The CNC router substantially reduces the time required to complete the difficult jobs mentioned above by cutting complex shapes in a single motion and changing tools when needed to cut the complete part in a single setup. The CNC router cuts the angled desktops for work zones in only two minutes and also cuts L-shaped hutch and desktops in only two minutes. The router produces cabinet sides in 10 minutes, using a five-station tool changer to switch from a 32mm drill to various size cutters. The CNC router cuts L-shaped desktops from a single piece of wood so the seams are eliminated. Accuracy is also much better with the CNC router. "These time savings have made Vermont Correctional Industries more competitive, helped win new business and quickly paid for the Techno machine," said Lacoss.

Corner top produced by VCI Newport

Just as important is the fact that inmates now learn marketable skills that are in high demand in private industry. A recent article in Forbes Magazines stated that: "While the easy jobs are gone, there’s one skill applicants can learn that will get them an offer from any manufacturer across the country — and most likely, around the world. People who can run CNC machines can write their own ticket, as Dustin Dwyer of our Changing Gears public media project found out… Graduates of places like Grand Rapids, Mich., Community College can earn double the minimum wage, and as much as $80,000 a year – without a four-year degree." Lacoss added, "The guys who show interest in learning how to run the CNC are really excited by it. By learning CNC they are gaining the potential to earn a substantial income on the outside."

Wisconsin Department of Corrections case history

The Wisconsin Department of Corrections purchased a Techno Premium Class 59120 CNC router for its Fox Lake Correctional Institution in 2005 and another one for Stanley Correctional Institution in 2011. These woodworking shops produce furniture and signage for state agencies, universities, the Department of Natural Resources and the prison system itself.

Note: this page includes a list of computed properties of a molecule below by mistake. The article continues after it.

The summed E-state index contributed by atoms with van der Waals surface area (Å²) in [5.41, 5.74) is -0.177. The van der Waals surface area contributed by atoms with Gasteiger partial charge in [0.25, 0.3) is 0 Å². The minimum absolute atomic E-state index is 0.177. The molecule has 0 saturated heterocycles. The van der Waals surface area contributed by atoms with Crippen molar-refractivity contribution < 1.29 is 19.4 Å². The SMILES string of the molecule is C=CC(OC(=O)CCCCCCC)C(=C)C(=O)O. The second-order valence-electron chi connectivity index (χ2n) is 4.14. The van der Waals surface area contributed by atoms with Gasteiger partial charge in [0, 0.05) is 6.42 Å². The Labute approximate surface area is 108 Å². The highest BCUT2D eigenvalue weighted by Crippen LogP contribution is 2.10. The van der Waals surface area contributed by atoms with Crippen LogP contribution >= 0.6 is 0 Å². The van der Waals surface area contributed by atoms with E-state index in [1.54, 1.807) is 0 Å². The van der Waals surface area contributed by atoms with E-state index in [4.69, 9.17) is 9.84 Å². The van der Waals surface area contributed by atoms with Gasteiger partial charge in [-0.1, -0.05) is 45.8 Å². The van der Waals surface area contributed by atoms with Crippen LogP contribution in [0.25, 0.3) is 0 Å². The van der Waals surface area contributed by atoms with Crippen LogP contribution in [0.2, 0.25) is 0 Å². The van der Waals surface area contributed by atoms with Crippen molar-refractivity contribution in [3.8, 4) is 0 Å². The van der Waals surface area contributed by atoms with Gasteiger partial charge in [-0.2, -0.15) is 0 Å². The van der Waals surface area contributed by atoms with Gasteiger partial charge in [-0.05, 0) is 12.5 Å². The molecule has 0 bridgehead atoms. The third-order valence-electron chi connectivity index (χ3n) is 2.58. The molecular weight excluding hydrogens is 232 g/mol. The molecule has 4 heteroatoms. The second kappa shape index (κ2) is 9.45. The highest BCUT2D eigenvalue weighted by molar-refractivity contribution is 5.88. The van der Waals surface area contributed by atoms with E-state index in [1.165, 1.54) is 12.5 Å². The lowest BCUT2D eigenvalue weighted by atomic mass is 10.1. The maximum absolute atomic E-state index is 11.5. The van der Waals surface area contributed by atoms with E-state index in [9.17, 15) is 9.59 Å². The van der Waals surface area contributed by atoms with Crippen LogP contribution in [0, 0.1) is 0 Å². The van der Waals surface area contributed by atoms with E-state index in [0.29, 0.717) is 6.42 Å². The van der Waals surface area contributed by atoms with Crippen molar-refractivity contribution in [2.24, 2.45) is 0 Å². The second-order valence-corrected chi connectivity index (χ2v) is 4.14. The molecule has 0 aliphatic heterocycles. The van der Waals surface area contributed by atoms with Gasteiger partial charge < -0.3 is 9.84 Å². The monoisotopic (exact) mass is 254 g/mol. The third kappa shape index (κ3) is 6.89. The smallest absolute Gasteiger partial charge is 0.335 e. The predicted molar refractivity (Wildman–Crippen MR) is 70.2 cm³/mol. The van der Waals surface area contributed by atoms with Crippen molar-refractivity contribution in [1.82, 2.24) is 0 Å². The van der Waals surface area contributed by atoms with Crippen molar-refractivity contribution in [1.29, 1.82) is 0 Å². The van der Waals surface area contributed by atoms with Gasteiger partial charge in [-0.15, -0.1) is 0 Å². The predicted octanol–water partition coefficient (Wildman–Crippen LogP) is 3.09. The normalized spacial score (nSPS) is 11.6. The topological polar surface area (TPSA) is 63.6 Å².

"I thought it would beneficial to the inmates to learn how to program and operate machines that are used in private industry to produce a wide range of metal, plastic and wood products," Pepinski said. "I selected the Techno machine because it comes with Mastercam CNC programming software and uses standard G code. Both of these tools are used by a wide range of woodworking and metalcutting shops so inmates who have trained on them are well qualified to work nearly anywhere. I also like Techno’s flexibility in offering a wide range of spindles for each size of machine. In seven years of operation at Fox Lake, the machine has run flawlessly without any maintenance problems."

Techno CNC routers used for woodworking are available at a fraction of the cost of heavier and more complex machines used to produce metal parts yet they operate on the same principles.

3D sign produced for Wisconsin state agency at Stanley 
Correctional Facility on Techno CNC router

Stanley Correctional Institution brings in trainers from First Technology, Mukwonago, Wisconsin, to teach inmates how to program and operate the Techno machine. The training is based on the Introduction to CNC curriculum that is provided with the Techno machine. The curriculum offers a number of project-oriented lessons that walk the student (or teacher) through step-by-step instructions on how to use the CNC machine, how to fixture parts to the machine, and even how to use the Mastercam software.

After the training is completed, the inmates begin operating the machines to put their new knowledge to use. Students at the GED level take about six months to become proficient at operating the machine and another six months to become skilled programmers. After they have become experienced, a new inmate is rotated into the group and trained by the others. Civilian shop specialists also work with the inmates to help them overcome difficulties. Many inmates are so interested in learning to operate and program the machines that they take manuals back to their cells to study in their spare time.

Another 3D sign produced at Stanley Correctional Facility

"The CNC equipment has given us the opportunity to create new product lines by creating 3D signs that are much more complex than what we could do in the past," Pepinski said. The sign shops at the two Wisconsin correctional facilities produce a wide range of signs with 3D lettering, logos and images. For example, signs for the Department of Corrections incorporate a 3D version of the Department’s logo. Inmates made a 3D plaque to honor a small child with a serious illness and the child wrote a letter thanking the inmates involved. The CNC router has also substantially reduced the time required to produce simpler 2D geometries such as furniture components.

"CNC machinery has helped take our prison workshop to the next level by increasing productivity, enabling us to build more complex products and providing inmates with skills that are in demand on the outside," Pepinski concluded.

Layered sign produced at Stanley Correctional Facility

For more information on the CNC machine described in this article, contact Techno. Phone: 516-328-3970, E-mail:, Web site: